Dilip Vishwanat for The New York TimesThe steel industry, having entered the recession n the best of health, is emerging as a leading indicator of what lies ahead. As steel production goes — and it is now in collapse — so will go the national economy.
That maxim once applied to Detroit’s Big Three car companies, when they dominated American manufacturing. Now they are losing ground in good times and bad, and steel has replaced autos as the industry to watch for an early sign that a severe recession is beginning to lift.
Is manufacturing still that significant in the modern US economy? According to the CIA World Factbook, industry is 19.8% of the US economy.
The industry itself is turning to government for orders that, until the September collapse, had come from manufacturers and builders. Its executives are waiting anxiously for details of President-elect Barack Obama’s stimulus plan, and adding their voices to pleas for a huge public investment program — up to $1 trillion over two years — intended to lift demand for steel to build highways, bridges, electric power grids, schools, hospitals, water treatment plants and rapid transit.
Well, as Bill Gross wrote in his Investment Outlook column in July 2008, the government will have to fill the vacuum created by reducing corporate and consumer spending. Gross: This economy will need an additional jolt of $500 billion or so of government spending real quick. It must replace both reduced residential investment and consumption whose decline has placed the
“What we are asking,” said Daniel R. DiMicco, chairman and chief executive of the Nucor Corporation, a giant steel maker, “is that our government deal with the worst economic slowdown in our lifetime through a recovery program that has in every provision a ‘buy America’ clause.”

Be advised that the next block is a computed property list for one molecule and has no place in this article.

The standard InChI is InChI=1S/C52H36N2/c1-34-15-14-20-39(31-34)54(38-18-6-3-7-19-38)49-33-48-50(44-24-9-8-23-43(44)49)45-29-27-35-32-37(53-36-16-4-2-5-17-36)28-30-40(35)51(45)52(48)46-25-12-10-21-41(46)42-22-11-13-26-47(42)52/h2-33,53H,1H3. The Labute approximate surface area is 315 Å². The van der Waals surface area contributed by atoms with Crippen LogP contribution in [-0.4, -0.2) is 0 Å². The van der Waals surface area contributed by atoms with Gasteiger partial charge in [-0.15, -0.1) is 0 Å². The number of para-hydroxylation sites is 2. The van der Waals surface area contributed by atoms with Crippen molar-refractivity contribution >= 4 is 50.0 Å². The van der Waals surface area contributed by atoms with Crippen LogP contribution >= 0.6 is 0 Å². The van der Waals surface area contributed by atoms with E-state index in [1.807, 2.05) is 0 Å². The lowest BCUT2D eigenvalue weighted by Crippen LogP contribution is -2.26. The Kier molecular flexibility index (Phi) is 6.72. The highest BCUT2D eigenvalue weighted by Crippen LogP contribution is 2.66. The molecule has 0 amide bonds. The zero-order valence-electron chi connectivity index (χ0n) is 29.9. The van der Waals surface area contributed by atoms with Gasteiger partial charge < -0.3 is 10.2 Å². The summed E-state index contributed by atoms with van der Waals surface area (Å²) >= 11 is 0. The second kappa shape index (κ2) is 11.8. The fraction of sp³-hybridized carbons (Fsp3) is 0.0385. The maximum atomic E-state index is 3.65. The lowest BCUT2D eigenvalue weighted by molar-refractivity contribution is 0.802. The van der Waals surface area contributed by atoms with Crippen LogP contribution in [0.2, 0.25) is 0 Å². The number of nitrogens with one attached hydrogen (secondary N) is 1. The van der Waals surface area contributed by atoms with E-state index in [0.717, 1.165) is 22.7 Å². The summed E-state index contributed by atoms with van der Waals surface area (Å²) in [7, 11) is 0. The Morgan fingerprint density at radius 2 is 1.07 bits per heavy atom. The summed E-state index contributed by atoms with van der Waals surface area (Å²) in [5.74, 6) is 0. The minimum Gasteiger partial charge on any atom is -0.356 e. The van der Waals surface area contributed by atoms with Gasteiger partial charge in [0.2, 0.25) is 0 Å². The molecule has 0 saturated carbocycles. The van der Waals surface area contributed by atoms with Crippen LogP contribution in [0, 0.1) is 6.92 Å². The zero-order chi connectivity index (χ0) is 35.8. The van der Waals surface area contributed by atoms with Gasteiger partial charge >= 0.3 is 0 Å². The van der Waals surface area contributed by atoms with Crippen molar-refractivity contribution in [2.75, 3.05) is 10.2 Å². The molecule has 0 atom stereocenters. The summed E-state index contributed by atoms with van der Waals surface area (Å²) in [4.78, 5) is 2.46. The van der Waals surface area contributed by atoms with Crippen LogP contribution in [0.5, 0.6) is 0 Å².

Good thought. Naive, perhaps misleading, but a nice thought.
Steel goes into nearly everything made in America, from homes and office buildings to cars, appliances and light bulb sockets, and as construction and manufacturing wound down, so did the output of steel, plunging 50 percent since September.
It must be kept in mind that, as the CIA World Factbook points out, the US industry is 79% services. So construction is not going to do much for a large part of the national economy. While construction works are needed, while the infrastructure of many parts of the nation could do with being fixed, even replaced, that in itself does not appear to be the most pressing need is: confidence, credit, a floor under house prices.
The cutback has been particularly hard on workers at the big integrated mills like those at U.S. Steel and Arcelor Mittal USA, with their blast furnaces and coke ovens converting iron ore and other materials into steel. Operated at less than full capacity, these mills are less efficient than the equally large “minimills,” like Nucor, whose electric arc furnaces can be operated efficiently at lower speeds.